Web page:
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Are you a Victim of the Employment Tribunal when it comes to compensation?

15th April, 2015

Is a Claimant likely to have compensation for victimisation claims reduced in an employment tribunal?

In the case of Das v Ayrshire & Arran Health Board the answer is yes.

Victimisation is legislated under the Equality Act 2010 (EqA 2010). The definition of victimisation is when a person subjects another to a detriment as a result of a protected act, which includes giving evidence, raising a grievance or bringing proceedings under the EqA 2010 such as a protected disclosure.

Usually compensation for these matters in an employment tribunal is based on an element of loss and injury to feelings. The employment tribunal must take into account the position the claimant would have been in, if the victimisation had not taken place.

In the Case of Das v Ayrshire & Arran Health Board however, Doctor Das made a protected disclosure over what he believed to be a misdiagnosis of a patient by another consultant in 2006, and had also made several other allegations of racial discrimination.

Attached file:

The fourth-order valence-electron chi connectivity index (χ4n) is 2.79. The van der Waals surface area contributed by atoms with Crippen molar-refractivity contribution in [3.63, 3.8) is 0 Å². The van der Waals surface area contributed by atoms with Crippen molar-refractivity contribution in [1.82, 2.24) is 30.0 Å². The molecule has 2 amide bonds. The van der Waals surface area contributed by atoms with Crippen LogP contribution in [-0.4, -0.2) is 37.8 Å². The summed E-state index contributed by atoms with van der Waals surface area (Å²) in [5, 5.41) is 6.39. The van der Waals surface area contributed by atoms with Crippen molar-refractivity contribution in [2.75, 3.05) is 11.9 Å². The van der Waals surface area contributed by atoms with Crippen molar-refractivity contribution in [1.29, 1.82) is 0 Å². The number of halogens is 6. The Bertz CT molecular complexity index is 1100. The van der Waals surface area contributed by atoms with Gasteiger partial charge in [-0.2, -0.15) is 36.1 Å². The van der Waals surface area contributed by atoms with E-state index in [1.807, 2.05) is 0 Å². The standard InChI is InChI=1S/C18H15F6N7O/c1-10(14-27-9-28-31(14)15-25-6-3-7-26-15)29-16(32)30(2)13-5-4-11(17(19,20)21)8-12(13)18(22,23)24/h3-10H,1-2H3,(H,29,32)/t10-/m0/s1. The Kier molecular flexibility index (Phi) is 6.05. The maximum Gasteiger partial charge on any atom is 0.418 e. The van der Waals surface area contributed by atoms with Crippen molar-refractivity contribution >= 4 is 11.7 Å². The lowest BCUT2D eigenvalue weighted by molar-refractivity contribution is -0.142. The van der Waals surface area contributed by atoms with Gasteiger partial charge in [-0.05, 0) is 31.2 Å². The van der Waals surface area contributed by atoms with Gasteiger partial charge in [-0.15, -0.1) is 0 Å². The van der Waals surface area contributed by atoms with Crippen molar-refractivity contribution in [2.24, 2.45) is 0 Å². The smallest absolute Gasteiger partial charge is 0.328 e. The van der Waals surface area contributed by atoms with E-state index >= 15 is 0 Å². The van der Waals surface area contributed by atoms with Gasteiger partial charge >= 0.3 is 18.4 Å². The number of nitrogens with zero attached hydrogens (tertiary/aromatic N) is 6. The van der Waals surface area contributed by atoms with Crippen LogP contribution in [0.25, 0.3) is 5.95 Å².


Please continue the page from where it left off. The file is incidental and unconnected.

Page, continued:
In 2010 Doctor Das applied for a role as a specialist doctor. He was given an interview but was not offered the position and was told he had performed badly at the interview. Doctor Das issued tribunal proceedings against the board’s decision and stated that the decision was based on the protected disclosure he made in 2006 and the racial discrimination allegations he had made in the form of a grievance. This dispute was settled by judicial mediation.

In 2012 Doctor Das applied for another position as a clinical teaching and research fellow post. This role was a low level post and was not expected to appeal to a specialist doctor. Doctor Das was in fact the only applicant. The board interviewed him with as little knowledge of Doctor Das’s previous experience as possible.  However, prior to the interview the board decided to withdraw the role before subsequently making an appointment to the post following a reorganisation.

Doctor Das issued tribunal proceedings and was compensated for loss of opportunity as the tribunal concluded that he would have had a 10% chance of successfully securing the role, therefore his claim of victimisation was upheld. The employment tribunal reduced his compensation by 90% as there were no absolute guarantees that Doctor Das would have been successful in securing the role, as in the past he had performed badly at interviews. The turning point of this appeal was that the Respondent was prepared to appoint no one rather than someone they did not believe was suitable for the role.

Doctor Das appealed the tribunal’s decision stating that the decision to reduce the compensation was perverse. This claim was denied as was the Respondent’s counter appeal stating the amount awarded was too high.

For further information and advice on victimisation or protected disclosure, please contact Helen Watson on 01244 405565 or send an email to [email protected]

 

 

 

 

 

 

 

 

 

 

 

 

 

 

 

 

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